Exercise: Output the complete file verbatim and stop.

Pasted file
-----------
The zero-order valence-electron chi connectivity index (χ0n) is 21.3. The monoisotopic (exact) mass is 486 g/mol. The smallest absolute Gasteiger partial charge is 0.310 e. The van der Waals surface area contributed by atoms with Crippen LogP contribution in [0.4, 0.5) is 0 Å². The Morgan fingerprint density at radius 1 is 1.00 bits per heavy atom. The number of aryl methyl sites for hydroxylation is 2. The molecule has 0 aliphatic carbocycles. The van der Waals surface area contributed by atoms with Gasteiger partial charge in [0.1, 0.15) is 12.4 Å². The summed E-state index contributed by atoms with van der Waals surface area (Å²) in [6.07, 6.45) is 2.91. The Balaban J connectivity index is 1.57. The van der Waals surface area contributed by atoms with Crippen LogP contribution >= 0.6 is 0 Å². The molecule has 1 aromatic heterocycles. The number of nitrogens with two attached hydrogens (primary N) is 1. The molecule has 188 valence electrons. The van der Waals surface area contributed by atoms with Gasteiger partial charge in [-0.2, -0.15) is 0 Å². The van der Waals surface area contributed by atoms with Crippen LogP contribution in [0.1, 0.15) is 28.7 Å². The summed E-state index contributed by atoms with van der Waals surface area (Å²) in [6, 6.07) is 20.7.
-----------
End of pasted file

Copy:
The zero-order valence-electron chi connectivity index (χ0n) is 21.3. The monoisotopic (exact) mass is 486 g/mol. The smallest absolute Gasteiger partial charge is 0.310 e. The van der Waals surface area contributed by atoms with Crippen LogP contribution in [0.4, 0.5) is 0 Å². The Morgan fingerprint density at radius 1 is 1.00 bits per heavy atom. The number of aryl methyl sites for hydroxylation is 2. The molecule has 0 aliphatic carbocycles. The van der Waals surface area contributed by atoms with Gasteiger partial charge in [0.1, 0.15) is 12.4 Å². The summed E-state index contributed by atoms with van der Waals surface area (Å²) in [6.07, 6.45) is 2.91. The Balaban J connectivity index is 1.57. The van der Waals surface area contributed by atoms with Crippen LogP contribution >= 0.6 is 0 Å². The molecule has 1 aromatic heterocycles. The number of nitrogens with two attached hydrogens (primary N) is 1. The molecule has 188 valence electrons. The van der Waals surface area contributed by atoms with Gasteiger partial charge in [-0.2, -0.15) is 0 Å². The van der Waals surface area contributed by atoms with Crippen LogP contribution in [0.1, 0.15) is 28.7 Å². The summed E-state index contributed by atoms with van der Waals surface area (Å²) in [6, 6.07) is 20.7.